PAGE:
Nonsensus: Pretext and the Decennial Enumeration

32 Pages Posted: 16 Oct 2019

See all articles by Justin Levitt

Justin Levitt

Loyola Law School Los Angeles

Date Written: July 21, 2019


It is impossible to overstate the importance of the Census. The obligation to conduct a decennial enumeration of the population appears in the sixth sentence of the Constitution, as the very first duty given to the new federal government: before the enumeration of legislative power, before the power to declare and wage war, before the resolution of federal judicial cases. The Census enjoys this primacy because it is, logically, antecedent to the construction of a federal government that ostensibly obtains its power from the people. From the Founding, legislative representation in the federal government has always depended on knowing how many people live where.

In March of 2018, Secretary of Commerce Wilbur Ross determined that, for the first time in the country’s history, the Census Bureau would ask every household about the citizenship of its residents. This article traces the ostensible rationale for that decision, and the way that rationale was challenged, and later proved determinative, in litigation. It also examines the Supreme Court decision that resolved the challenge, the very near breakdown in the rule of law in the aftermath of the decision, and the future import of the decision for administrative law and for public law more generally.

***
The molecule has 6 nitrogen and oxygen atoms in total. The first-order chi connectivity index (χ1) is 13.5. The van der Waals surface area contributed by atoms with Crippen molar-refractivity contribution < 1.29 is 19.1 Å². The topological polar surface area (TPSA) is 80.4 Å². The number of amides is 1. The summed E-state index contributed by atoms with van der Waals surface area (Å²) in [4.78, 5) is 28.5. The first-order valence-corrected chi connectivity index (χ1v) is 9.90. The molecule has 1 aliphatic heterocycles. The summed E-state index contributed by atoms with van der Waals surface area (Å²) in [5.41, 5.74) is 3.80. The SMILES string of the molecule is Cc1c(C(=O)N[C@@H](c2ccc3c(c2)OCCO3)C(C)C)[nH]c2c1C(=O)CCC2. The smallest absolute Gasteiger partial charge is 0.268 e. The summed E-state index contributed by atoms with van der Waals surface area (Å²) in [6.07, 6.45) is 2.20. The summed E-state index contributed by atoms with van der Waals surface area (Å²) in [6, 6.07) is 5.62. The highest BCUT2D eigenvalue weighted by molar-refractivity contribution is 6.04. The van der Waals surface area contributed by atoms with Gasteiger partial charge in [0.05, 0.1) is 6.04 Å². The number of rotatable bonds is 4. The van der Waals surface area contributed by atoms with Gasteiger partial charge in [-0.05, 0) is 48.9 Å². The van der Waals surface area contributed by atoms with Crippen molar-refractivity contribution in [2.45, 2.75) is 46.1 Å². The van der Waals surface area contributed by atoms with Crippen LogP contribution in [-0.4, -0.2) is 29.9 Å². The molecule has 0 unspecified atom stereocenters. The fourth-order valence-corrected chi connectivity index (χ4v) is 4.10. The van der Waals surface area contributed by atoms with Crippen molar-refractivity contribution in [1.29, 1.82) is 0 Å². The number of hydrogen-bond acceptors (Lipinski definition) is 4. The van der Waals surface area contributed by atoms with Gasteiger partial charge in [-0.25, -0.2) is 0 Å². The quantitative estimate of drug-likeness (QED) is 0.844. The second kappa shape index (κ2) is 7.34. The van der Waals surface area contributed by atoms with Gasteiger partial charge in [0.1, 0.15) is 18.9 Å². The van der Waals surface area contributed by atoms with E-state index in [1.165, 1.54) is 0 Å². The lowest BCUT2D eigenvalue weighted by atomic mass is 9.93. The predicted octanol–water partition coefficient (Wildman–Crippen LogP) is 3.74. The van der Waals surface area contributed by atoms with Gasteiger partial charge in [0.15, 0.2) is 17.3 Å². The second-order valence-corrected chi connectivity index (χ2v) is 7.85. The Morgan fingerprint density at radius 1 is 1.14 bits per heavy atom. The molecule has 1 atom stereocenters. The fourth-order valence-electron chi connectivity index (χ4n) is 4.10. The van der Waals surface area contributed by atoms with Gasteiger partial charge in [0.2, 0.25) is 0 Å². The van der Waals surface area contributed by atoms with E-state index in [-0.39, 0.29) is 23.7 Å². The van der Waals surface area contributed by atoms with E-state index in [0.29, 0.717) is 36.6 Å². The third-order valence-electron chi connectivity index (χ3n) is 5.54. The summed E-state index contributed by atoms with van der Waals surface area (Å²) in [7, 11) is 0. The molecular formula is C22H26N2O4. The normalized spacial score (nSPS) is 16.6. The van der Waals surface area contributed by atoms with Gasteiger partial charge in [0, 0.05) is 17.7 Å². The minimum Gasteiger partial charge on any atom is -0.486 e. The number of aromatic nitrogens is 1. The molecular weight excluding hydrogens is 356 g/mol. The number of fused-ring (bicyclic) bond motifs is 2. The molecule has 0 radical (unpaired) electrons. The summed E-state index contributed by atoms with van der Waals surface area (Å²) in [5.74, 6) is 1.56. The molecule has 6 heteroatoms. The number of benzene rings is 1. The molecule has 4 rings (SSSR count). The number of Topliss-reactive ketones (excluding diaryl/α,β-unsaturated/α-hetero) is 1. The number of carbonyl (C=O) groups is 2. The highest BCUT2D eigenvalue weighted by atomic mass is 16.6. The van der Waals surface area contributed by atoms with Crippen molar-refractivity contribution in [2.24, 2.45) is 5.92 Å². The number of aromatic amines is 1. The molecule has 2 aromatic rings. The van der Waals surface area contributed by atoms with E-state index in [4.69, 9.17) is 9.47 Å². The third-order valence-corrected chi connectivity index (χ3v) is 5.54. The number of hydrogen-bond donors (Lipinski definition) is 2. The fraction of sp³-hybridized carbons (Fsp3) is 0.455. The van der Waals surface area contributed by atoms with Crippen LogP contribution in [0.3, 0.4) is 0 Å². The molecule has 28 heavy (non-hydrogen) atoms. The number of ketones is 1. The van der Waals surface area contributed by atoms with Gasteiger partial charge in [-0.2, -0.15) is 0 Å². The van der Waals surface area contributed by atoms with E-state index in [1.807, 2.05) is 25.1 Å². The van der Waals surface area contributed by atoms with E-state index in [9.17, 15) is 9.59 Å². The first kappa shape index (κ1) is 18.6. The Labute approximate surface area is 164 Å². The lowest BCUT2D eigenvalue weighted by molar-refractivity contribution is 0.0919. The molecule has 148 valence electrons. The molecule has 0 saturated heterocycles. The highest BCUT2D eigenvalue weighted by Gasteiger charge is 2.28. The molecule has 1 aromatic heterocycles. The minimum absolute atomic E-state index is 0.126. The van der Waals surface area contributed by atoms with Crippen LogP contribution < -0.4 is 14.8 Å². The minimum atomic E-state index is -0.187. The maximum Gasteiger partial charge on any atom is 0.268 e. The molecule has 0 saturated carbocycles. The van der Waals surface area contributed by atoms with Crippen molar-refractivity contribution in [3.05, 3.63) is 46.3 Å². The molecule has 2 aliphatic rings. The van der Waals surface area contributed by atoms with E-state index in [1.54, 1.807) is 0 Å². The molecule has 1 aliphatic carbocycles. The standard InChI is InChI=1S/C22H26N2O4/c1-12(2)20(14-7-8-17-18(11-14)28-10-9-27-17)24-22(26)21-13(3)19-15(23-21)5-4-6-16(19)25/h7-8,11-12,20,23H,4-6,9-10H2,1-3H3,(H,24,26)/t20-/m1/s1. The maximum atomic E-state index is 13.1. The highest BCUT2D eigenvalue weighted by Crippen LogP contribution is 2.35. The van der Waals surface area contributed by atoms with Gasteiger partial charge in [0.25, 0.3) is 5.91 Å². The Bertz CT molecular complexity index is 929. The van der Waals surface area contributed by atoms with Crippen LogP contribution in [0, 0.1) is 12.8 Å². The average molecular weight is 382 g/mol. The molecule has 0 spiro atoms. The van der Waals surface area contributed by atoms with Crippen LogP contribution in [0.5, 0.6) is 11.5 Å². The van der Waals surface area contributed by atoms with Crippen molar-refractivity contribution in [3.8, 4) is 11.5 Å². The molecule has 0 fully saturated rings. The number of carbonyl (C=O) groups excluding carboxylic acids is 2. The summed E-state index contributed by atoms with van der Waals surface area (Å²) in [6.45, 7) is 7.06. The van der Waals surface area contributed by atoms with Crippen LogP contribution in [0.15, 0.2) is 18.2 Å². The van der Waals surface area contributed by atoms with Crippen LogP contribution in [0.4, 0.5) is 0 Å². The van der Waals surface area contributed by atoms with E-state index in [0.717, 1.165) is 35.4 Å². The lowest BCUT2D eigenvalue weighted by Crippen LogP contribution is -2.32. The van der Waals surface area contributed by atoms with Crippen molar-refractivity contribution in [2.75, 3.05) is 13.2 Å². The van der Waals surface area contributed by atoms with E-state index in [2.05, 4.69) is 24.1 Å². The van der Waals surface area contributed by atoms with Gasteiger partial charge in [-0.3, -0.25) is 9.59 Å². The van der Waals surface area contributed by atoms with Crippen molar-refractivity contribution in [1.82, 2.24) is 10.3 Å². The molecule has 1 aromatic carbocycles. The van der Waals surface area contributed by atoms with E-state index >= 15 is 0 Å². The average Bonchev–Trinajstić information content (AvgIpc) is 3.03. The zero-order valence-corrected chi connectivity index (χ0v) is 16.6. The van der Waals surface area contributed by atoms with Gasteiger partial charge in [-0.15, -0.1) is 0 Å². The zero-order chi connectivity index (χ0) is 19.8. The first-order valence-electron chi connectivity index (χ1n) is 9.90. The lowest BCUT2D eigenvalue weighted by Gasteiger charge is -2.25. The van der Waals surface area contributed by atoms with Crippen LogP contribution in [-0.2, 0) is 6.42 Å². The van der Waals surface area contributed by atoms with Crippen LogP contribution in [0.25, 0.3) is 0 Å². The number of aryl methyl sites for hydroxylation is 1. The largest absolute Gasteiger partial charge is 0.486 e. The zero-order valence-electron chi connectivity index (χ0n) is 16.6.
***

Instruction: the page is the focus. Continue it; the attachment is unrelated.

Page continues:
Keywords: census, motive, Voting Rights Act, litigation, enumeration, government intent, pretext

Suggested Citation

Levitt, Justin, Nonsensus: Pretext and the Decennial Enumeration (July 21, 2019). 3 ACS Sup. Ct. Rev. 59 (2019), Loyola Law School, Los Angeles Legal Studies Research Paper No. 2019-31, Available at SSRN:

Justin Levitt (Contact Author)

Loyola Law School Los Angeles ( email )

919 Albany Street
Los Angeles, CA 90015-1211
United States
213-736-7417 (Phone)
213-380-3769 (Fax)


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